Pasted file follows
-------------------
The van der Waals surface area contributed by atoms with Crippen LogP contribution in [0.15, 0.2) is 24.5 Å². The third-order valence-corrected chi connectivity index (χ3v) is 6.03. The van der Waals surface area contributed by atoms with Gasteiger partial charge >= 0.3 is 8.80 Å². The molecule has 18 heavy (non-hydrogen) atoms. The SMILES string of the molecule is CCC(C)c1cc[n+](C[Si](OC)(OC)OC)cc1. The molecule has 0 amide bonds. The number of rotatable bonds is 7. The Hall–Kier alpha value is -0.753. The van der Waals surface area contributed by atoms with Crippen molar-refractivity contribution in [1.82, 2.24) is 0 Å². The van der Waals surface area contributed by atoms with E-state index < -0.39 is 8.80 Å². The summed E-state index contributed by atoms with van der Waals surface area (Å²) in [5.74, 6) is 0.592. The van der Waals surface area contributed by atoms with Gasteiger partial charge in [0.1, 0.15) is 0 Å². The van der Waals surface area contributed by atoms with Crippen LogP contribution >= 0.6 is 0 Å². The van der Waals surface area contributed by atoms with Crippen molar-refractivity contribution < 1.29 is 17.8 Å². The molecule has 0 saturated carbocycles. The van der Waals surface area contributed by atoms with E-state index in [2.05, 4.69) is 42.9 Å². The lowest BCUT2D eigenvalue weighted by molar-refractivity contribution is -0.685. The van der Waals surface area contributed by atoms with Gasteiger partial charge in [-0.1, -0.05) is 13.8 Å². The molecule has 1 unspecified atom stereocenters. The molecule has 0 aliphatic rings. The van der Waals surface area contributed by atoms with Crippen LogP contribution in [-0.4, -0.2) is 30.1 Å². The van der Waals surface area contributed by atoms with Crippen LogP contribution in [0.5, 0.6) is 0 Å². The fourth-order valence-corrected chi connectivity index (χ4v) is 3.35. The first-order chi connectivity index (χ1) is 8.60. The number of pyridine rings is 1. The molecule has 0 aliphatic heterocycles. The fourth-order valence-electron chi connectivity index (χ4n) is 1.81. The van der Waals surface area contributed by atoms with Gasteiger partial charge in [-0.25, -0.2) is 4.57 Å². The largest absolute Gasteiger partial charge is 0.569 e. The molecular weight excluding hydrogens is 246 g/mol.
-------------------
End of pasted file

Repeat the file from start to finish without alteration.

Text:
The van der Waals surface area contributed by atoms with Crippen LogP contribution in [0.15, 0.2) is 24.5 Å². The third-order valence-corrected chi connectivity index (χ3v) is 6.03. The van der Waals surface area contributed by atoms with Gasteiger partial charge >= 0.3 is 8.80 Å². The molecule has 18 heavy (non-hydrogen) atoms. The SMILES string of the molecule is CCC(C)c1cc[n+](C[Si](OC)(OC)OC)cc1. The molecule has 0 amide bonds. The number of rotatable bonds is 7. The Hall–Kier alpha value is -0.753. The van der Waals surface area contributed by atoms with Crippen molar-refractivity contribution in [1.82, 2.24) is 0 Å². The van der Waals surface area contributed by atoms with E-state index < -0.39 is 8.80 Å². The summed E-state index contributed by atoms with van der Waals surface area (Å²) in [5.74, 6) is 0.592. The van der Waals surface area contributed by atoms with Gasteiger partial charge in [0.1, 0.15) is 0 Å². The van der Waals surface area contributed by atoms with Crippen LogP contribution >= 0.6 is 0 Å². The van der Waals surface area contributed by atoms with Crippen molar-refractivity contribution < 1.29 is 17.8 Å². The molecule has 0 saturated carbocycles. The van der Waals surface area contributed by atoms with E-state index in [2.05, 4.69) is 42.9 Å². The lowest BCUT2D eigenvalue weighted by molar-refractivity contribution is -0.685. The van der Waals surface area contributed by atoms with Gasteiger partial charge in [-0.1, -0.05) is 13.8 Å². The molecule has 1 unspecified atom stereocenters. The molecule has 0 aliphatic rings. The van der Waals surface area contributed by atoms with Crippen LogP contribution in [-0.4, -0.2) is 30.1 Å². The van der Waals surface area contributed by atoms with Crippen LogP contribution in [0.5, 0.6) is 0 Å². The fourth-order valence-corrected chi connectivity index (χ4v) is 3.35. The first-order chi connectivity index (χ1) is 8.60. The number of pyridine rings is 1. The molecule has 0 aliphatic heterocycles. The fourth-order valence-electron chi connectivity index (χ4n) is 1.81. The van der Waals surface area contributed by atoms with Gasteiger partial charge in [-0.25, -0.2) is 4.57 Å². The largest absolute Gasteiger partial charge is 0.569 e. The molecular weight excluding hydrogens is 246 g/mol.